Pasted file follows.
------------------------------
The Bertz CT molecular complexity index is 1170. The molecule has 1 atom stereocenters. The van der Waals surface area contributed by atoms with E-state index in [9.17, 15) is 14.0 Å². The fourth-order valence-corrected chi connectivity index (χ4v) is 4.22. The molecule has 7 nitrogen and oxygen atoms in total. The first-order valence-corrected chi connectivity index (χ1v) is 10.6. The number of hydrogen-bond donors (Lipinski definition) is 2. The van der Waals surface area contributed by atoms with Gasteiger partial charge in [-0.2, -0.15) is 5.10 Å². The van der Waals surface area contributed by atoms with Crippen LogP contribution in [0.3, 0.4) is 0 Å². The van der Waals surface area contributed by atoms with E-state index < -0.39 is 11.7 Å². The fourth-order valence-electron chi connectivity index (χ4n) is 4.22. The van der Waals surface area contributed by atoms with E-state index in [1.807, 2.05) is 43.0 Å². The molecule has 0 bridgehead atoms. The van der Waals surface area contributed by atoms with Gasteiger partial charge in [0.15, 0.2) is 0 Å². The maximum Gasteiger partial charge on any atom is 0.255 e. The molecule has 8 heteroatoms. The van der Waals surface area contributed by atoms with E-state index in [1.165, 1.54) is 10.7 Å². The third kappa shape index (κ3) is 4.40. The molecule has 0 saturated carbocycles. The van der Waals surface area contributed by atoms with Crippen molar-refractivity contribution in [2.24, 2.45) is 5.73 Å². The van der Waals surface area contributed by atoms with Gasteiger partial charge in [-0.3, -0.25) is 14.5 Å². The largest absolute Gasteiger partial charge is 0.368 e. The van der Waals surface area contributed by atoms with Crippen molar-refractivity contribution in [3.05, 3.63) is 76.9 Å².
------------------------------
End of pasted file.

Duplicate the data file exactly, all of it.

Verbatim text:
The Bertz CT molecular complexity index is 1170. The molecule has 1 atom stereocenters. The van der Waals surface area contributed by atoms with E-state index in [9.17, 15) is 14.0 Å². The fourth-order valence-corrected chi connectivity index (χ4v) is 4.22. The molecule has 7 nitrogen and oxygen atoms in total. The first-order valence-corrected chi connectivity index (χ1v) is 10.6. The number of hydrogen-bond donors (Lipinski definition) is 2. The van der Waals surface area contributed by atoms with Gasteiger partial charge in [-0.2, -0.15) is 5.10 Å². The van der Waals surface area contributed by atoms with Crippen LogP contribution in [0.3, 0.4) is 0 Å². The van der Waals surface area contributed by atoms with E-state index < -0.39 is 11.7 Å². The fourth-order valence-electron chi connectivity index (χ4n) is 4.22. The van der Waals surface area contributed by atoms with E-state index in [1.807, 2.05) is 43.0 Å². The molecule has 0 bridgehead atoms. The van der Waals surface area contributed by atoms with Gasteiger partial charge in [0.15, 0.2) is 0 Å². The maximum Gasteiger partial charge on any atom is 0.255 e. The molecule has 8 heteroatoms. The van der Waals surface area contributed by atoms with E-state index in [1.165, 1.54) is 10.7 Å². The third kappa shape index (κ3) is 4.40. The molecule has 0 saturated carbocycles. The van der Waals surface area contributed by atoms with Crippen molar-refractivity contribution in [2.24, 2.45) is 5.73 Å². The van der Waals surface area contributed by atoms with Gasteiger partial charge in [-0.3, -0.25) is 14.5 Å². The largest absolute Gasteiger partial charge is 0.368 e. The van der Waals surface area contributed by atoms with Crippen molar-refractivity contribution in [3.05, 3.63) is 76.9 Å².